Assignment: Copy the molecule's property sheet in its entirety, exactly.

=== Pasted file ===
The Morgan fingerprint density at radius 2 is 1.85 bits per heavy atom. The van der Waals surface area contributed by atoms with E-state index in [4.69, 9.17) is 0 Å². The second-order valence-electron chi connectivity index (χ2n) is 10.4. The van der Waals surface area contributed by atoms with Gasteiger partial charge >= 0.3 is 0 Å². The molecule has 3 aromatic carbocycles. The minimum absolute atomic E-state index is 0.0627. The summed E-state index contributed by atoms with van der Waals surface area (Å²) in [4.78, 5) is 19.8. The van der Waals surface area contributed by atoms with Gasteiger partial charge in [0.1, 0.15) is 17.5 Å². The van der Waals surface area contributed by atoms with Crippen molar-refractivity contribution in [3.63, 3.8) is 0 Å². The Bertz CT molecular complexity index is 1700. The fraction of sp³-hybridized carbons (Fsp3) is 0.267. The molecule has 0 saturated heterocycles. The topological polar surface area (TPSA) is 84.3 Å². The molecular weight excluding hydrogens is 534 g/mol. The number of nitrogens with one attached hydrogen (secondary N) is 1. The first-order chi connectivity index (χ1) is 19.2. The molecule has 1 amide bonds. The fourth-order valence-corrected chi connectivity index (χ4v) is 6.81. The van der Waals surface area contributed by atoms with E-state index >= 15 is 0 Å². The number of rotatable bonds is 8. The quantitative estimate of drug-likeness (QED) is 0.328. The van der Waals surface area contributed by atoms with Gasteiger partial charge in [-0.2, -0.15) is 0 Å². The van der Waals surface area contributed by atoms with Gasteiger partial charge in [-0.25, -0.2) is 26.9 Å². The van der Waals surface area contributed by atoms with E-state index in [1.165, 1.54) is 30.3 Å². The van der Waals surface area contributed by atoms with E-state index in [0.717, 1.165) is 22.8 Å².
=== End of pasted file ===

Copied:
The Morgan fingerprint density at radius 2 is 1.85 bits per heavy atom. The van der Waals surface area contributed by atoms with E-state index in [4.69, 9.17) is 0 Å². The second-order valence-electron chi connectivity index (χ2n) is 10.4. The van der Waals surface area contributed by atoms with Gasteiger partial charge >= 0.3 is 0 Å². The molecule has 3 aromatic carbocycles. The minimum absolute atomic E-state index is 0.0627. The summed E-state index contributed by atoms with van der Waals surface area (Å²) in [4.78, 5) is 19.8. The van der Waals surface area contributed by atoms with Gasteiger partial charge in [0.1, 0.15) is 17.5 Å². The van der Waals surface area contributed by atoms with Crippen molar-refractivity contribution in [3.63, 3.8) is 0 Å². The Bertz CT molecular complexity index is 1700. The fraction of sp³-hybridized carbons (Fsp3) is 0.267. The molecule has 0 saturated heterocycles. The topological polar surface area (TPSA) is 84.3 Å². The molecular weight excluding hydrogens is 534 g/mol. The number of nitrogens with one attached hydrogen (secondary N) is 1. The first-order chi connectivity index (χ1) is 19.2. The molecule has 1 amide bonds. The fourth-order valence-corrected chi connectivity index (χ4v) is 6.81. The van der Waals surface area contributed by atoms with E-state index >= 15 is 0 Å². The number of rotatable bonds is 8. The quantitative estimate of drug-likeness (QED) is 0.328. The van der Waals surface area contributed by atoms with Gasteiger partial charge in [-0.2, -0.15) is 0 Å². The van der Waals surface area contributed by atoms with Gasteiger partial charge in [-0.25, -0.2) is 26.9 Å². The van der Waals surface area contributed by atoms with E-state index in [1.165, 1.54) is 30.3 Å². The van der Waals surface area contributed by atoms with E-state index in [0.717, 1.165) is 22.8 Å².